This post was originally published in 2009
The tips and techniques explained may be outdated.
I recently finished up a project with Scott McIntyre of Vivid Ways and Jon Phillip of Spyre Studios. My part in the project was to work on a new logo design for the Vivid Ways website and brand. Here’s my design process and a walkthrough of how the final logo is created in Adobe Illustrator.
Vivid Ways is a new blog focusing on the topic of personal development and colourful living, it aims to inspire and encourage readers through ideas and tips on how to live an amazing life.
After some initial correspondence with Scott and Jon via email we had fleshed out some thoughts on the style of the logo and what values would be presented through it. Examples of a previous design were supplied, and it was mentioned that the sans-serif font used was ideal. One other requirement was that the logo should use a separate graphic element along with the Vivid Ways wording. Otherwise, there was creative freedom surrounding the design – which is always nice!
I started work sketching out my ideas for the logo, my main focus for the graphic of the logo was to display the letters V and W in a creative way that could be seen as an abstract mark, but also recognisable as the letters under closer inspection.
After conducting a little research, it occurred to me that the ribbon is a widely recognised symbol of life, so I concentrated on drawing up a ribbon that flowed and twisted into the shapes of letters V and W. The two styles that stood out were the straight/folded effect and the smooth/curling version, both of which represented the same message but in different visual styles.
The logos graphic were then drawn up in Adobe Illustrator and experiments were conducted on the appropriate type styles. During the project commencement an example of a font was given, which I managed to identify as Century Gothic. Being a standard Windows font, I decided to compare it to two classics with similar letterforms: Avant Garde and Futura. I was expecting to go ahead with Avant Garde, but when placed side by side Century Gothic actually looked the nicest. I felt the letter S of Avant Garde and Futura was way too thin for the logo.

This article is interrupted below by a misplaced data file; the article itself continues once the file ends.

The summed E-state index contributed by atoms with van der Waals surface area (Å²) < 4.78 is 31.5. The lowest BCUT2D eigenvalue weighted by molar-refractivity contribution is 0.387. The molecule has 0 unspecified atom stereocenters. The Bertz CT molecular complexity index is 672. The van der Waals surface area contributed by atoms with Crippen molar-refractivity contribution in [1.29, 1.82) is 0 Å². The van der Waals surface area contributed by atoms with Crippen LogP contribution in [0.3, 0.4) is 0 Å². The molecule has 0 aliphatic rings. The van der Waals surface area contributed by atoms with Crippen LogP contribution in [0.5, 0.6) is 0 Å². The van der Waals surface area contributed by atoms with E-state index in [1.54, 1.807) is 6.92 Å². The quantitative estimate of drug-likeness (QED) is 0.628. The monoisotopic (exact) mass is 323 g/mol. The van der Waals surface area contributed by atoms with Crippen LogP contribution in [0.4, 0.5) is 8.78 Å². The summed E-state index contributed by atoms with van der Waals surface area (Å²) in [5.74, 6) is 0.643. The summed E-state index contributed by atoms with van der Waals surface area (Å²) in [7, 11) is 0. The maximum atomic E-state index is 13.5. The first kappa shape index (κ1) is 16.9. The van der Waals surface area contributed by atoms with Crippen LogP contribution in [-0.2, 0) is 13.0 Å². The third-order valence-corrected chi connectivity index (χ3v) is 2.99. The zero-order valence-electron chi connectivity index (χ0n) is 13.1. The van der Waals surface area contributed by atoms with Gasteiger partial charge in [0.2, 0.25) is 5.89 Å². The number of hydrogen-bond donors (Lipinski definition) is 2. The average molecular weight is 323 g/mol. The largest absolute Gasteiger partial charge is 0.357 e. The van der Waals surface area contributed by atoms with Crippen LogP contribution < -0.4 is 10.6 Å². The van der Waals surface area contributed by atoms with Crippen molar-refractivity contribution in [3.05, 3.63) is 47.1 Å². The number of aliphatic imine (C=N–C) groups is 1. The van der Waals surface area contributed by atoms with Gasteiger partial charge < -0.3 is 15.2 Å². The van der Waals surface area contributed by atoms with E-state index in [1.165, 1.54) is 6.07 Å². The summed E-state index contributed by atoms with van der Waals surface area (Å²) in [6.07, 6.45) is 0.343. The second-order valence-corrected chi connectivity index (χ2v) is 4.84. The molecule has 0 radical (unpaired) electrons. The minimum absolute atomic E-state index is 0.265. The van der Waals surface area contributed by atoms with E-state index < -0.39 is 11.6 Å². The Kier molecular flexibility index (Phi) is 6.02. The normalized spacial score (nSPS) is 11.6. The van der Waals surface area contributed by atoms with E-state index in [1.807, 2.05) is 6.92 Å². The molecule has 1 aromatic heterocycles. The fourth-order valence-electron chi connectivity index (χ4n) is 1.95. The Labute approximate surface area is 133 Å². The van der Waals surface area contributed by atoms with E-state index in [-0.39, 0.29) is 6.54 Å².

Colour wise, blue was an appropriate choice with it representing mind, body, confidence and intelligence in colour theory. It was also used well in the website design mockup.
Another idea for the colour of the logo was to take inspiration from the word vivid, and use a complete spectrum of colour. Combining both these colour concepts with subtle shading also helped boost the impact of the graphic with a three dimensional appearance.
Concepts were supplied to Scott and Jon and great feedback was received. Concept A with the smooth wave was the preferred graphic, but it was asked if it could be tried with the colouring and font choice of Concept B.
The final logo combines the strong waving graphic and vivid colour scheme and the smooth shapes of the typeface making for quite an impactful design.
Creating the Logo in Illustrator
With this background knowledge in mind, let’s take a look at the technical side of the design and see what processes are used to create this graphic in Adobe Illustrator.
As previously mentioned, the logo started out as a bunch of sketches, these were developed on paper and the designs I was happy with were scanned in.
In Adobe Illustrator the image was placed on a locked layer, the outline of one of the peaks was traced and taken to one side. It was important not to trace the sketch entirely because there wouldn’t be any accuracy, instead the elements were laid out to specific measurements to ensure the logo would look good even at large sizes.
The peak outline was then copied and pasted, then moved to the side until the lines connected.
The paths were then edited with the Scissors Tool, and joined in specific places to make solid shapes out of each segment.
With the wave then being made up of individual shapes, Gradient colour fills could then be added. Blending any old colour samples just doesn’t work – the result is a muddy brown. Colours must be taken in their natural order in the spectrum (think rainbows or the colour wheel).
The range started with blue, which faded to purple, to red, to orange, to yellow, to green and back to blue.
To give the three dimensional impression extra black was added to the areas of the ribbon that spiralled over, giving the impression that a soft shadow was being cast. This last touch is what really helps the graphic stand out.
The chosen font was also laid out. This was edited slightly by reducing the tracking and carefully kerning the letters to give equal spacing on either side. The gap between the words was closed up slightly to pull the words into more of a combined mark.
The logo graphic and type were then combined, the flowing line of the graphic seemed to fit quite well into the natural shape of the text when sat in a vertical layout.
The final logo was then developed into a few secondary variations such as being reversed out of a dark background, and reproduced using a single colour for use in specific circumstances.
This rendered the project complete, the logo files were zipped up and sent over by email.
Overall a highly enjoyable project, it has been a pleasure working with Scott and Jon and I’m looking forward to seeing the development of the Vivid Ways blog.